But the dreaded border crossing into Romania awaits us and we no longer laugh so often as we drive.
At the Conference we talk poetry with young Romanian poets. We drink champagne with Romania’s Culture Minister at the unveiling of the group’s latest anthology. And we tour the studio of the dashing sculptor, Liviu Mocan, whose statues in downtown Cluj memorialize the murder of the Cluj citizens who stood up to Ceausescu. When Luci and I get home, we sit—exhausted– at my dining room table translating, consulting dictionaries. We parry and thrust, come to joyous agreement about a poem, then struggle with another. All the poems we translate find homes in American journals. American readers begin to read and love Romanian poets.
Going Back to Kindergarten
We rocket from breakfast, clambering into to Toyota– lunch boxes? Yes. Homework? Check. Violins? Okay, then! At school we wave to Nancy, the Principal, who knows every child’s name. Soon I am reading to kindergartners from a raggedy book I received as a present when I was five. “Here’s my favorite,” I tell them: the Gingham Dog and the Calico Cat. They fight while their people sleep upstairs. The children sit spellbound. “The truth about the cat and pup,” I read, “Is this: they ate each other up!” A few children yell, “No!” Others shout, “Yes!” A debate breaks out. They wonder what I wondered a long time ago: could two stuffed animals actually eat each other up? As we leave Bistol, we walk by the school mascot, Buddy the Bulldog. I think I see him wink. Maybe he knows. Yes, I think, maybe the animals did eat each other up.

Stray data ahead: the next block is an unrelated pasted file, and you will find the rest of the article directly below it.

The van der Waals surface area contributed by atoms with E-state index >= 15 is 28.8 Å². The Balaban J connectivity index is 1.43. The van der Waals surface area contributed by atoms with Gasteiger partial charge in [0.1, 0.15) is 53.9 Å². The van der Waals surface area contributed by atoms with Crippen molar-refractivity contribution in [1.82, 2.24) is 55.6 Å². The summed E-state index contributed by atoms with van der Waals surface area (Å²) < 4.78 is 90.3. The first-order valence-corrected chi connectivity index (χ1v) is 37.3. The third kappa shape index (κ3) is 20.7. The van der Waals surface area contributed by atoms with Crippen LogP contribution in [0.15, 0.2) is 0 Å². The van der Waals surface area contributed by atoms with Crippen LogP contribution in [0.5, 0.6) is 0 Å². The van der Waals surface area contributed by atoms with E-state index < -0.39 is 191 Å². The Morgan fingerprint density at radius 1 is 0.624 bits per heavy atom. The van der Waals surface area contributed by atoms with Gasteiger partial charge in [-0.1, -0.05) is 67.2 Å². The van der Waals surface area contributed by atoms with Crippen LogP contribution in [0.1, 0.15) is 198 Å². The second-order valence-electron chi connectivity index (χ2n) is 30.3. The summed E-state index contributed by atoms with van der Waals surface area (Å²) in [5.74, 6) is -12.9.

The Student Reading No One Will Attend
The student poets are not happy, not at all, but I insist that they line up, not virtually, but here in our classroom in the flesh, close so they can touch one another. I ask them to march to the front of the room the very way they will enter their final reading at Barnes and Noble. Each of them steps to the podium and reads her poem. They are embarrassed. I don’t care. I do a lot of readings and I know the value of rehearsal. What about that second line, Melissa? Your title, Sam, what does it mean? Maybe make that clearer to your audience?